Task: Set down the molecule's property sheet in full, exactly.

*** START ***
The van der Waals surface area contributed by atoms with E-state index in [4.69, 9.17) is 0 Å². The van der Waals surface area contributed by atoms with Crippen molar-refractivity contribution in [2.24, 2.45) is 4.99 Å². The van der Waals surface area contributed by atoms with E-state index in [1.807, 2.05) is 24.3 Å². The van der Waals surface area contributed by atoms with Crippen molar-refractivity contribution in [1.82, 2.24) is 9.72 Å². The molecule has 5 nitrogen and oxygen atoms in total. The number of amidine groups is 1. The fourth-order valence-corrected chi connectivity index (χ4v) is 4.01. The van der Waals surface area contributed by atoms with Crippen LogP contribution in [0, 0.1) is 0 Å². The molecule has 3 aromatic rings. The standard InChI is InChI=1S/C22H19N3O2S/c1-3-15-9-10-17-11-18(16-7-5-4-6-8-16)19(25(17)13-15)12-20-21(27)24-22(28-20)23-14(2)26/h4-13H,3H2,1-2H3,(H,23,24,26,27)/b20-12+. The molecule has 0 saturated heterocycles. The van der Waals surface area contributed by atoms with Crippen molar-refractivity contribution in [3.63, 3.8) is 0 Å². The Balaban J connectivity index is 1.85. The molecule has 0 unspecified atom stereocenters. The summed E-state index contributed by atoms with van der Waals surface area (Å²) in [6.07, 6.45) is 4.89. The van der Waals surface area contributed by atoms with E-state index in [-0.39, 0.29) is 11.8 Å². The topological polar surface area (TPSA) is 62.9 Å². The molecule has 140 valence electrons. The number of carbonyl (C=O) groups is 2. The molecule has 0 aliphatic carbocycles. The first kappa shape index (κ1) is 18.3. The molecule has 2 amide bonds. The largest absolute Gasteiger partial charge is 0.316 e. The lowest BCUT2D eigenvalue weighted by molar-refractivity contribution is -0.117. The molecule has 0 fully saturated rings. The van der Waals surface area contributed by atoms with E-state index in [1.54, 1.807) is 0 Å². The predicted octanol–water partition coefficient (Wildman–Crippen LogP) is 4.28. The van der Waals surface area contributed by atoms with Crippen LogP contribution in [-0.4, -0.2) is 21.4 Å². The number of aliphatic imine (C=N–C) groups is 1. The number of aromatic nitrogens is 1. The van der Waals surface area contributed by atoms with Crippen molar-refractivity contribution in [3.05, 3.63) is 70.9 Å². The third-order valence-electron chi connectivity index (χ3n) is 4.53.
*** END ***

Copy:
The van der Waals surface area contributed by atoms with E-state index in [4.69, 9.17) is 0 Å². The van der Waals surface area contributed by atoms with Crippen molar-refractivity contribution in [2.24, 2.45) is 4.99 Å². The van der Waals surface area contributed by atoms with E-state index in [1.807, 2.05) is 24.3 Å². The van der Waals surface area contributed by atoms with Crippen molar-refractivity contribution in [1.82, 2.24) is 9.72 Å². The molecule has 5 nitrogen and oxygen atoms in total. The number of amidine groups is 1. The fourth-order valence-corrected chi connectivity index (χ4v) is 4.01. The van der Waals surface area contributed by atoms with Crippen LogP contribution in [0, 0.1) is 0 Å². The molecule has 3 aromatic rings. The standard InChI is InChI=1S/C22H19N3O2S/c1-3-15-9-10-17-11-18(16-7-5-4-6-8-16)19(25(17)13-15)12-20-21(27)24-22(28-20)23-14(2)26/h4-13H,3H2,1-2H3,(H,23,24,26,27)/b20-12+. The molecule has 0 saturated heterocycles. The van der Waals surface area contributed by atoms with Crippen molar-refractivity contribution in [3.63, 3.8) is 0 Å². The Balaban J connectivity index is 1.85. The molecule has 0 unspecified atom stereocenters. The summed E-state index contributed by atoms with van der Waals surface area (Å²) in [6.07, 6.45) is 4.89. The van der Waals surface area contributed by atoms with E-state index in [-0.39, 0.29) is 11.8 Å². The topological polar surface area (TPSA) is 62.9 Å². The molecule has 140 valence electrons. The number of carbonyl (C=O) groups is 2. The molecule has 0 aliphatic carbocycles. The first kappa shape index (κ1) is 18.3. The molecule has 2 amide bonds. The largest absolute Gasteiger partial charge is 0.316 e. The lowest BCUT2D eigenvalue weighted by molar-refractivity contribution is -0.117. The molecule has 0 fully saturated rings. The van der Waals surface area contributed by atoms with E-state index in [1.54, 1.807) is 0 Å². The predicted octanol–water partition coefficient (Wildman–Crippen LogP) is 4.28. The van der Waals surface area contributed by atoms with Crippen LogP contribution in [-0.4, -0.2) is 21.4 Å². The number of aliphatic imine (C=N–C) groups is 1. The number of aromatic nitrogens is 1. The van der Waals surface area contributed by atoms with Crippen molar-refractivity contribution in [3.05, 3.63) is 70.9 Å². The third-order valence-electron chi connectivity index (χ3n) is 4.53.